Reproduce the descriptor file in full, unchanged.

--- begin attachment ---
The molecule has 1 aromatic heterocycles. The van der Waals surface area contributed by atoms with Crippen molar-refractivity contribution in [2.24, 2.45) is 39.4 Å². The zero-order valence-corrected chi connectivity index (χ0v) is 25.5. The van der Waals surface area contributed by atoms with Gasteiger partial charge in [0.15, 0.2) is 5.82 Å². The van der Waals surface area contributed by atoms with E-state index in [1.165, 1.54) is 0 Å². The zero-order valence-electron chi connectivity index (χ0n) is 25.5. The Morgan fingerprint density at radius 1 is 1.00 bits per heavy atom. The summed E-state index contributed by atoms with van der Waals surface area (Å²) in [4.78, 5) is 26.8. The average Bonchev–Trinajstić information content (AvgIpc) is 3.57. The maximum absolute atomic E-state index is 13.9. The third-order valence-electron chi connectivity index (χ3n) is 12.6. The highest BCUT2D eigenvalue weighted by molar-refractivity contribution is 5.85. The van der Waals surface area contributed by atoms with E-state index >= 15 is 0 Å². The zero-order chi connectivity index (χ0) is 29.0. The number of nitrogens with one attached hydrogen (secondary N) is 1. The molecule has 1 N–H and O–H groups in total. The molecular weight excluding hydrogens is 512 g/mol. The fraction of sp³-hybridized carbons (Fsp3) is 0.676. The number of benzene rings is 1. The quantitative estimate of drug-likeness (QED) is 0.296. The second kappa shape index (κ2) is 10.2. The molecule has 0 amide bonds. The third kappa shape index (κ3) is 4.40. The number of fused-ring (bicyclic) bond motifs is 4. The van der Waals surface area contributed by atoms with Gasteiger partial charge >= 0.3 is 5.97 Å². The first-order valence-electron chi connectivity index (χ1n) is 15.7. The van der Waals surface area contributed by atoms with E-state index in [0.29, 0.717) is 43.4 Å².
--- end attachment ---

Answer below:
The molecule has 1 aromatic heterocycles. The van der Waals surface area contributed by atoms with Crippen molar-refractivity contribution in [2.24, 2.45) is 39.4 Å². The zero-order valence-corrected chi connectivity index (χ0v) is 25.5. The van der Waals surface area contributed by atoms with Gasteiger partial charge in [0.15, 0.2) is 5.82 Å². The van der Waals surface area contributed by atoms with E-state index in [1.165, 1.54) is 0 Å². The zero-order valence-electron chi connectivity index (χ0n) is 25.5. The Morgan fingerprint density at radius 1 is 1.00 bits per heavy atom. The summed E-state index contributed by atoms with van der Waals surface area (Å²) in [4.78, 5) is 26.8. The average Bonchev–Trinajstić information content (AvgIpc) is 3.57. The maximum absolute atomic E-state index is 13.9. The third-order valence-electron chi connectivity index (χ3n) is 12.6. The highest BCUT2D eigenvalue weighted by molar-refractivity contribution is 5.85. The van der Waals surface area contributed by atoms with E-state index >= 15 is 0 Å². The zero-order chi connectivity index (χ0) is 29.0. The number of nitrogens with one attached hydrogen (secondary N) is 1. The molecule has 1 N–H and O–H groups in total. The molecular weight excluding hydrogens is 512 g/mol. The fraction of sp³-hybridized carbons (Fsp3) is 0.676. The number of benzene rings is 1. The quantitative estimate of drug-likeness (QED) is 0.296. The second kappa shape index (κ2) is 10.2. The molecule has 0 amide bonds. The third kappa shape index (κ3) is 4.40. The number of fused-ring (bicyclic) bond motifs is 4. The van der Waals surface area contributed by atoms with Gasteiger partial charge >= 0.3 is 5.97 Å². The first-order valence-electron chi connectivity index (χ1n) is 15.7. The van der Waals surface area contributed by atoms with E-state index in [0.29, 0.717) is 43.4 Å².